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Asparagus plants originated in the Mediterranean region and in Africa. They grow best in moderate climates and in loose, moist, sandy soil. In the United States, most asparagus is produced in California, New Jersey, and Washington.
Asparagus is a perennial plant--that is, it can live for several years without replanting. Most of the commercial asparagus crop is grown from seedlings that are planted in early spring. As the plants grow, they develop a root system called the crown. The crown consists of fleshy roots that store food and underground stems called rhizomes. As the soil temperature rises, buds on the rhizomes grow through the soil and become the spears. If the spears are not harvested, they develop into tall, mature plants with feathery leaves. Most asparagus plantings are not harvested until the third year, when the roots are able to store large amounts of food. In some cases, such properly established plantings may continue to produce well for 15 to 25 years.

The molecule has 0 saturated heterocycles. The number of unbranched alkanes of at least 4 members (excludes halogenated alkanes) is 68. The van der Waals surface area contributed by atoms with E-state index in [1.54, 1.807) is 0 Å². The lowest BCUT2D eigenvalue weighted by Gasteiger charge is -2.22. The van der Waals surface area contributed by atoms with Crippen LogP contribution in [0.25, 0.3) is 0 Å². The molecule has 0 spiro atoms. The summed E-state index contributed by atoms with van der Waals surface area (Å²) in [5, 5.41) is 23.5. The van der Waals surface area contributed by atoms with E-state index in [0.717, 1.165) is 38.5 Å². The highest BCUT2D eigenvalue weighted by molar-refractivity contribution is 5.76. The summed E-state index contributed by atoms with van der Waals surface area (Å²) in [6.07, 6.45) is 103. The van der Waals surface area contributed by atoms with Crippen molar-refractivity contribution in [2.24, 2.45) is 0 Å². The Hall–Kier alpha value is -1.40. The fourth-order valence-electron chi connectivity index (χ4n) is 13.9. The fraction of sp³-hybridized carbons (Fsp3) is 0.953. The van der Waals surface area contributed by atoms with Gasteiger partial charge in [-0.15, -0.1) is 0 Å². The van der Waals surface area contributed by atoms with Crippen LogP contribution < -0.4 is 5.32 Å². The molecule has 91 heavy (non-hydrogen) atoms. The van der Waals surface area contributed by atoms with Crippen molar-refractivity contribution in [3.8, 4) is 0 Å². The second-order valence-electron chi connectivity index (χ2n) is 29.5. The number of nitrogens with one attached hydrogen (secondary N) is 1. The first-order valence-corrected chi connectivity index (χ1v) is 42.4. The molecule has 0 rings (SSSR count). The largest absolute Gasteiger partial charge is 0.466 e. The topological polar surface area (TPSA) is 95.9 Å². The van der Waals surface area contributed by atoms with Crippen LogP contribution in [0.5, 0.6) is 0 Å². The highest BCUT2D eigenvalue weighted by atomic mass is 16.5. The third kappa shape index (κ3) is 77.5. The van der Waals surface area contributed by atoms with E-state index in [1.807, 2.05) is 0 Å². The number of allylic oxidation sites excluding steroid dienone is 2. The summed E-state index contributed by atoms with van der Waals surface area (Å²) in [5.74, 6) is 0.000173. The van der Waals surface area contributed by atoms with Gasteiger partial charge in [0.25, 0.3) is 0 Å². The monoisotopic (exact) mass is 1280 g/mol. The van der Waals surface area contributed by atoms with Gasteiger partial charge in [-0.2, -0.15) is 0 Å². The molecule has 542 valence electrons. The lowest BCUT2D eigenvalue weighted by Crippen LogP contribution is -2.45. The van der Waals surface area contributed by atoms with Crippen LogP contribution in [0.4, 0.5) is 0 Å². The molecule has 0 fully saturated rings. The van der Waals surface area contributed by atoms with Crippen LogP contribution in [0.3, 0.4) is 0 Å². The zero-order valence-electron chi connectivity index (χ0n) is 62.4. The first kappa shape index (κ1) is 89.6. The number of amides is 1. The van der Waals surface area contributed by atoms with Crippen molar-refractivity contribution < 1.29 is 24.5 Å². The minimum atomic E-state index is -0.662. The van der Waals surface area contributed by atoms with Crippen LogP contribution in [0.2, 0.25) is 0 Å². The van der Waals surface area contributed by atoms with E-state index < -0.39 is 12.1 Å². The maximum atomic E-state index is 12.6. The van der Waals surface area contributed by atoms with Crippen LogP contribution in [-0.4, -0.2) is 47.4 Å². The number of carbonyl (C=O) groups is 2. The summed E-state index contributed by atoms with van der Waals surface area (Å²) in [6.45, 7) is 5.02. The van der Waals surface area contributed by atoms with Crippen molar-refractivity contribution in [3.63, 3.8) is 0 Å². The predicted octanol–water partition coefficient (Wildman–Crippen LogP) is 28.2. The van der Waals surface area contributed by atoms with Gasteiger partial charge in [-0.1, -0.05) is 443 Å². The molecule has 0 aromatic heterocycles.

The asparagus fern is a kind of asparagus used in floral arrangements. It also is a good house plant.
Scientific Classification. Asparagus belongs to the lily family, Liliaceae. Edible asparagus is Asparagus officinalis. The asparagus fern is A. plumosus.